Glorious Gin: Oaked

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Distilled from a base of wheat, Breuckelen Distilling’s flagship Glorious Gin is creamy, terpenic and distinctive. The team has been experimenting with aging since the very beginning. There’s been several iterations of their Oaked Glorious Gin on the market since their launch in 2010 (in fact, at my local liquor store in New York City, theirs was the first oaked/aged gin I ever saw being sold on a shelf).

Glorious Gin: Oaked continues to experiment with New American oak and the barrels that have helped propel their 77 Whiskey to winning several awards. Of all the iterations, I can’t be certain which batch I’m testing here as my bottle is not labeled with a batch/bottle designation.

Tasting Notes

The color is a deep goldenrod that looks gold/orange in light. It has a beautiful color that shimmers. Noticeably less brown/umber than whiskeys, its comparatively brighter than many other comparable aged gins.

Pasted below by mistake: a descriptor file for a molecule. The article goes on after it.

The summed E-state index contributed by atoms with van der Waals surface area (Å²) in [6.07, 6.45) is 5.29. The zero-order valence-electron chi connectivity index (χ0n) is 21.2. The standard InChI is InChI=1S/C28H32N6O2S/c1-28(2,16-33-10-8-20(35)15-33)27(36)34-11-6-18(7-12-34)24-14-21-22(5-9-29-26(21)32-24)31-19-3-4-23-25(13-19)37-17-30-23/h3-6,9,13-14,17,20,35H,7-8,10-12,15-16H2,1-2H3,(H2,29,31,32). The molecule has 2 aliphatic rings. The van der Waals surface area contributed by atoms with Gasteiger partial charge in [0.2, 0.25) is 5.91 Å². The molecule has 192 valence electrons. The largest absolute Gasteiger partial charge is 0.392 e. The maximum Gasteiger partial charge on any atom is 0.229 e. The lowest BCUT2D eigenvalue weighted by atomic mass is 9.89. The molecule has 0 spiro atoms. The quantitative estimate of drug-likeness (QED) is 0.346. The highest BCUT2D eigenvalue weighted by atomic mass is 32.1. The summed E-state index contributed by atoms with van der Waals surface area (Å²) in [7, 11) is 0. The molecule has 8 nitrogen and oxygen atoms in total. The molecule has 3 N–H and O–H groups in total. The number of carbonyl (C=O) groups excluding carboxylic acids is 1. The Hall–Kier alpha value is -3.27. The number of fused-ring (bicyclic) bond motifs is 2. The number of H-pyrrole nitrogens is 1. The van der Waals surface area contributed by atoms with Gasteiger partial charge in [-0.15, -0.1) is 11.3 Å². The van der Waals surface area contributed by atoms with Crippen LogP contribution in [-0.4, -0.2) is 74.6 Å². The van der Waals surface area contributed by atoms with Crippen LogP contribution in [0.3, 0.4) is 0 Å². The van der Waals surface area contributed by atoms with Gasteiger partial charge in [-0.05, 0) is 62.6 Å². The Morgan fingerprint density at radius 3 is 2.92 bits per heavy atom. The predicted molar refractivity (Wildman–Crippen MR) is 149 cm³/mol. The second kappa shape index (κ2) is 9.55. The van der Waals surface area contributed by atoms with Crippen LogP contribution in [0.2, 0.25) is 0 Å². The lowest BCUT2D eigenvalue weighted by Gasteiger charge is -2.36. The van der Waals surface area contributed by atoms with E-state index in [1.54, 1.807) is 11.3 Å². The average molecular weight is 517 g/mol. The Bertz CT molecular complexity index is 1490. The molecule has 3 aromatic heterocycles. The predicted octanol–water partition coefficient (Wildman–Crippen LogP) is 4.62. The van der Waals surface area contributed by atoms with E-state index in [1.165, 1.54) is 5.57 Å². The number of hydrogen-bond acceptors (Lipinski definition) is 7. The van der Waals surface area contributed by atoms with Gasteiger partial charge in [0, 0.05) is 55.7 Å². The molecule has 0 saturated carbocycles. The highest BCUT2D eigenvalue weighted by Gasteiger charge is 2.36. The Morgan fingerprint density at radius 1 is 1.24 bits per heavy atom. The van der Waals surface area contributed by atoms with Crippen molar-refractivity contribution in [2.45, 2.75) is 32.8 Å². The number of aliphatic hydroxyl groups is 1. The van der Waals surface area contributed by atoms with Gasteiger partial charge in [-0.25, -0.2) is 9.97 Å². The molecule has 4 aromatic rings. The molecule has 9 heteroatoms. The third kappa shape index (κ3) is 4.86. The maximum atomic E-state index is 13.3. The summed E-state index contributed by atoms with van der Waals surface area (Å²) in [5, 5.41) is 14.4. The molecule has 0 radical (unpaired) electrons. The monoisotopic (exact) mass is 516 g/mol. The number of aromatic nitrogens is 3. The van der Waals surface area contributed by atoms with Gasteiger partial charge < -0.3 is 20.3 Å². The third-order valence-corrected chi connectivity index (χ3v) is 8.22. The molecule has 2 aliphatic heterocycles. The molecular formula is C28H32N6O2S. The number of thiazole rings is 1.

The nose is creamy and buttery, with lots of vanillin. If I were to describe it, I get notes of baklava, honey-dipped marzipan and custard. It. Terpenic notes sit back while the spice and oak takes to the fore.

Oaked Glorious Gin begins with a bit of heat early. Next, honey, vanilla and lemon zest on the early side; mid-palate the terpenic accord of rosemary and pine-forward juniper starts to come together. Finally, tangy citrus ushers in a finish of spice cake and creme brulee.

It’s one of my favorite things when the barrel seems to glue the botanicals together in unexpected ways. The ginger seems mellowed and buckled down in Oaked Glorious Gin compared to their standard Glorious Gin. The citrus is prominent , but restrained. And the effect of the oak is beautiful.


One of my favorite ways to experiment with aged gins in particular is to make a Purl. A purl is an eighteenth century pub “cocktail” composed of a pint with an ounce of gin in it. Although we’ve updated the drink a bit here, using a relatively light lager and a barrel aged gin instead of an unaged one.

Furthermore, Oaked Glorious Gin also makes a great Negroni. It’s at my favorite Neat or in an Old Fashioned (try it with Scrappy’s Orleans bitters). Simply prepared this is a good sipping gin: smooth with a rich mouthfeel.


I’m a big fan of the work that Breucklen Distillery does, and their Oaked Glorious Gin is no exception. The barrel’s effect is transformative, and the time in the barrel is sufficient to add the vanilla notes with no hot, young oak effect.

I quite recommend Glorious Gin: Oaked. It’s delicious and a worthy investment for anyone looking to move into the world of aged gins.

Recommended in its category. 


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